Aside from the dough, I also appreciated the flavors of the pizzas. I particularly liked the bite of sun-dried tomatoes against anchovies on the Sicily Pizza. The Gorgonzola Pizza was a surprising delight as well, although I may be biased on this one?I have a soft spot in my heart developing into a large soft spot in my midsection ( a.k.a. ?bilbil?) from blue cheese!

The pastas were filling although hit and miss. The Aglio Olio, recommended without fail by every waitress on every visit, is worth a try. It is heartwarmingly tasty without being too oily. The carbonara is also very delicious and a fail-safe order, though some might argue that it is not authentic Italian carbonara, as it uses white sauce. I have learned from some purists that real Italian carbonara simply uses eggs and bacon?no need for cream! But we?re not in Italy here, feeling lang... so pile on the cream as long as it hits the right spot!

In fact, some pastas do cater more to the Filipino palate. The complimentary bread, which is also made in their kitchen, leans on sweet. The Pasta Montano, which the menu describes as ?tri-color fusilli with sausage, bell pepper, cheese, pepperoni and salami,? lacked the salty and spicy bites expected from Italian sausage and pepperoni. But I realized that this was because the order, as served, did not have them. That was quite sad, actually, as the inclusion of these two ingredients would have given the Pasta Montano the ?Wow!? factor it could potentially evoke. On better days, though, the ingredients are complete, and given that the Italian sausage they have at this restaurant is impressive, just remember to ask the waitress before ordering if all the ingredients are present in their kitchen. Ideally, of course, you shouldn?t have to ask. If it was Michael Corleone they had served the incomplete dish to, he might be caught in this scenario in quiet rage, saying, ?Don?t tell me this has pepperoni because it insults my intelligence and it makes me very angry.?

For the boys, just understand that the restaurant may still be experiencing birthing pains. They opened only last July. For the girls, well, one look at the real Montano could make your anger go away. He may even actually join you for dinner, as he did our group on that first visit, while making his rounds of hi?s and hello?s. Stylish Tisha, who can get away with anything, teased, ?Margaux thinks you should be on the menu... for dessert.? I wanted to hide under the pizza!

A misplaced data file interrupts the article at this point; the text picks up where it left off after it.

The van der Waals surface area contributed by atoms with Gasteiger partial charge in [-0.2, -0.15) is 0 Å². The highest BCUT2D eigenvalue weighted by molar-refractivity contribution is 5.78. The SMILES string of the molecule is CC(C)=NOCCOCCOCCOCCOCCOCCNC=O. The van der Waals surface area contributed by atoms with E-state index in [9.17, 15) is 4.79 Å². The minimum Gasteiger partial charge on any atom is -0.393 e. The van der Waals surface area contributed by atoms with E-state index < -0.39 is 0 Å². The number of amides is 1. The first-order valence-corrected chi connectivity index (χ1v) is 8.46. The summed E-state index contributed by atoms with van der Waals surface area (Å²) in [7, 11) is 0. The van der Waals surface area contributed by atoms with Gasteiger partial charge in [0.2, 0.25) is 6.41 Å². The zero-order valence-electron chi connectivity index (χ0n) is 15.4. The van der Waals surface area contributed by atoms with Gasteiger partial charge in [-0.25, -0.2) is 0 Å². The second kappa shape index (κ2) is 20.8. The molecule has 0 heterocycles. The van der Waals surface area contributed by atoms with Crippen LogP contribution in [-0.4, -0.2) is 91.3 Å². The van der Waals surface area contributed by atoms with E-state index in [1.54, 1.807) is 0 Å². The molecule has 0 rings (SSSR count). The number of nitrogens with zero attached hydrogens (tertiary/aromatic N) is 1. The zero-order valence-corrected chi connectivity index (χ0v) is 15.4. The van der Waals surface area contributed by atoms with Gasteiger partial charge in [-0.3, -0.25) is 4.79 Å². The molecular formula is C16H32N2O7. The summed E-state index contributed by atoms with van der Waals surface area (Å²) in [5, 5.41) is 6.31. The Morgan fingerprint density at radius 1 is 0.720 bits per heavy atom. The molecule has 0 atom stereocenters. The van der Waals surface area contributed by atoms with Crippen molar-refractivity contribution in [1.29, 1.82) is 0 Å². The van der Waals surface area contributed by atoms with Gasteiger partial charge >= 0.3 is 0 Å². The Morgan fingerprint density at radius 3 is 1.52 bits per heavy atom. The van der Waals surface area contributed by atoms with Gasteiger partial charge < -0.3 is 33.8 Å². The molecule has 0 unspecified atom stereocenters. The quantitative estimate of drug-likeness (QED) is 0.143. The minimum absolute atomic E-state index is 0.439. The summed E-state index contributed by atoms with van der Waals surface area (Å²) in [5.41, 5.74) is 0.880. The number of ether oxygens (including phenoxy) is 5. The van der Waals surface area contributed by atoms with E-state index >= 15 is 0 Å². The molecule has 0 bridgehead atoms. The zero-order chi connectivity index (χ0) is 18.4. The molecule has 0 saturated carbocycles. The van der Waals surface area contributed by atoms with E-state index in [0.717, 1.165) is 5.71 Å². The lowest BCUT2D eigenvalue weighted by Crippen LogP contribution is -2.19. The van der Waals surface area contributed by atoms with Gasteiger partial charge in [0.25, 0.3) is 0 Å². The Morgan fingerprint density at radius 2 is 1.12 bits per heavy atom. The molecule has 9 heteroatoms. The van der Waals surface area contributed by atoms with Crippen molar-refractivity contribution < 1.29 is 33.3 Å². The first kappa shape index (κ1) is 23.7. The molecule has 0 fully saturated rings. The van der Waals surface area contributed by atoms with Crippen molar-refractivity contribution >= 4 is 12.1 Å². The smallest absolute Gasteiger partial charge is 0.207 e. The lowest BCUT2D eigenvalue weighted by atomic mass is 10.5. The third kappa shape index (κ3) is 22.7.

Real dessert was as yummy as the eye candy before us. Again, many items on the dessert menu were not available, such as the Mango Tango and the Sans Rival. But they always have the Tiramisu, which is quite a pleasant experience because it is only mildly on the sweet side. It is also circled with mini broas for added texture, bringing another dimension to the tiramisu experience.

All in all, the restaurant offers a hearty experience at very reasonable prices. It has a very relaxed vibe without sacrificing pizzazz. It?s also getting very good feedback by word of mouth. The third time I dined there, in the afternoon and alone, I noticed that the phone rang incessantly for reservations. I remember The Godfather again (it helps that Al Pacino?s picture is on the wall)... I bet if Bellissimo was the restaurant where Michael Corleone ?made his bones? that he wouldn?t just drop the gun and take the cannoli. The pugon pizza is so fresh and tasty I bet he would go with his original suggestion and finish dinner!

Bellissimo Ristorante. 105 Unit E & F Scout Castor cor Tomas Morato, Quezon City. 3765746/4140274/4118335. bellissimo_risto@yahoo.com. Major credit cards accepted. Open 11 a.m. to 12 mn on weekdays and up to 1 a.m. on weekends. Bands play on weekends on the second floor. Wheelchair access on the ground level. Casual.

* Not their real names.